High-performance roofing strategies

When installing solar panels, it is crucial to consider the useful life of the equipment relative to the roof system and to review attachment points for structural integrity and adequate waterproof detailing. Photos © BigStockPhoto.com
When installing solar panels, it is crucial to consider the useful life of the equipment relative to the roof system and to review attachment points for structural integrity and adequate waterproof detailing.
Photos © BigStockPhoto.com

The project achieved Leadership in Energy and Environmental Design (LEED) Gold certification and incorporates abundant daylighting and operable windows, which lessens its dependence on surrounding infrastructure.

Design best practices

Design and detail all control layer components and use the red pen test (using a pen of any color to trace the control layer(s) on the drawings without lifting it off the paper) to ensure continuity. For continuous control layers:

  • detail transitions and penetrations at sufficient scale for clarity;
  • limit the use of ‘similar’ details and consider drawing unique and one-off conditions;
  • do not forget to consider building science fundamentals;
  • factor in constructability and sequencing of the roof system when detailing;
  • understand how the roof system will be used and what activities will take place on the roof and design accordingly;
  • review manufacturer’s product and installation documents and coordinate with the specifications; and
  • consider retaining the services of an outside consultant to peer review project documents.

Specification best practices

Determine whether a prescriptive, performance, or combination specification is most appropriate for the project and be consistent throughout the document. Select a basis of design where applicable and coordinate with related sections, describe all system components with applicable standards and tests, understand single-source requirements for warranty and performance, and clearly define quality control, installation procedures, and owner, designer, and constructor responsibilities.

Value-engineering risks

Value engineering can happen even with diligent and conscientious designs. Common examples of value engineering include:

  • roof covering substitution – reduction in membrane thickness or type of membrane;
  • deletion of cover board or vapor retarder;
  • change in attachment system – adhered to mechanically attached; and
  • less conservative detailing such as elimination of a belt and suspenders approach.
Vegetative roofs can help mitigate the impact of climate change by reducing and slowing runoff into aging sewer systems and lowering the roof temperature to minimize the urban heat island effect.
Vegetative roofs can help mitigate the impact of climate change by reducing and slowing runoff into aging sewer systems and lowering the roof temperature to minimize the urban heat island effect.

Value-engineering decisions need to be carefully considered by the design team. There is often a push to agree to cost-saving measures. Licensed professionals are well-served to consider the applicable standard of care as well as relevant industry standards when evaluating value-engineering suggestions. Risks include:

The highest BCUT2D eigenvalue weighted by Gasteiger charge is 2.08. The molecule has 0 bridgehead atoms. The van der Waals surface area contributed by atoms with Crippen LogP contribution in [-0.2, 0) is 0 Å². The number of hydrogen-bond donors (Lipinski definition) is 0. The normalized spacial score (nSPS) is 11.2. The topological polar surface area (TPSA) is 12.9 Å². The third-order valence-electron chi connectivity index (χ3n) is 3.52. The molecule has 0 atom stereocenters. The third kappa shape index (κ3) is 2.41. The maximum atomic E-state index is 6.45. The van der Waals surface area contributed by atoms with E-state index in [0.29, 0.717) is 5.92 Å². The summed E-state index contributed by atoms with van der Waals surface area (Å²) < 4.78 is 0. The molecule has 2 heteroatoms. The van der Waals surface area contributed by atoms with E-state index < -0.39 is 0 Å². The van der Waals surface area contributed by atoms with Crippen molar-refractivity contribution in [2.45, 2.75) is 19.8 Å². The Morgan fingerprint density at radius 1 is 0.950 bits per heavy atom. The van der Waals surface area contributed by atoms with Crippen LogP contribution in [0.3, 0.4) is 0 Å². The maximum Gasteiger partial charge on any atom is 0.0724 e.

• uncoordinated last-minute changes;
  • changes that may cost less but are not functionally equivalent;
  • decrease in roof system performance;
  • lack of coordination between disciplines;
  • upfront savings, but increases in life-cycle costs such as earlier system replacement or additional maintenance;
  • risk of future litigation related to defective design and construction; and
  • unintended consequences.

Mechanically attaching the roof membrane can lead to increased air infiltration and risk of condensation. Membrane billowing occurs as a result of wind-induced suctions lifting the membrane between attachment points Billowing may not be a defective condition, but it can be disconcerting to observe and increases the load on roof fasteners and the membrane. Mechanically attached systems can also lead to an increase in thermal bridging (areas of higher thermal conductivity), which lowers energy efficiency and poses possible condensation risks at the fasteners.

Conclusion

Building codes are minimum standards and generally do not consider functional recovery after disaster events. IECC requires the depiction of thermal envelope and air sealing details on construction documents. Vapor retarders at the roof are not required by code. It is best to consider climate zone and building use, and calculate temperature gradients to determine need and placement of vapor retarders. Improperly located vapor retarders can cause damage to an assembly.

Use the red pen test to ensure all control layers—moisture, air, vapor, and thermal—are designed and detailed correctly.

Resilience is about the building and the roof as well as the infrastructure serving the facility. It is no longer adequate to consider past events when designing for future hazards and storms.

Pay close attention to the roof edge design, which is often the point of initial failures. Many types of pressures act on the building and the roof, such as wind, stack effect, and mechanical ventilation.

Consider blue, green, and cool roofs to mitigate the effects of climate change. When detailing, limit airflow and associated moisture into the roof system. Locate fasteners below insulation and adhere top layers to reduce thermal bridges.

Consider the roof as a system rather than as individual components to better understand expected performance.

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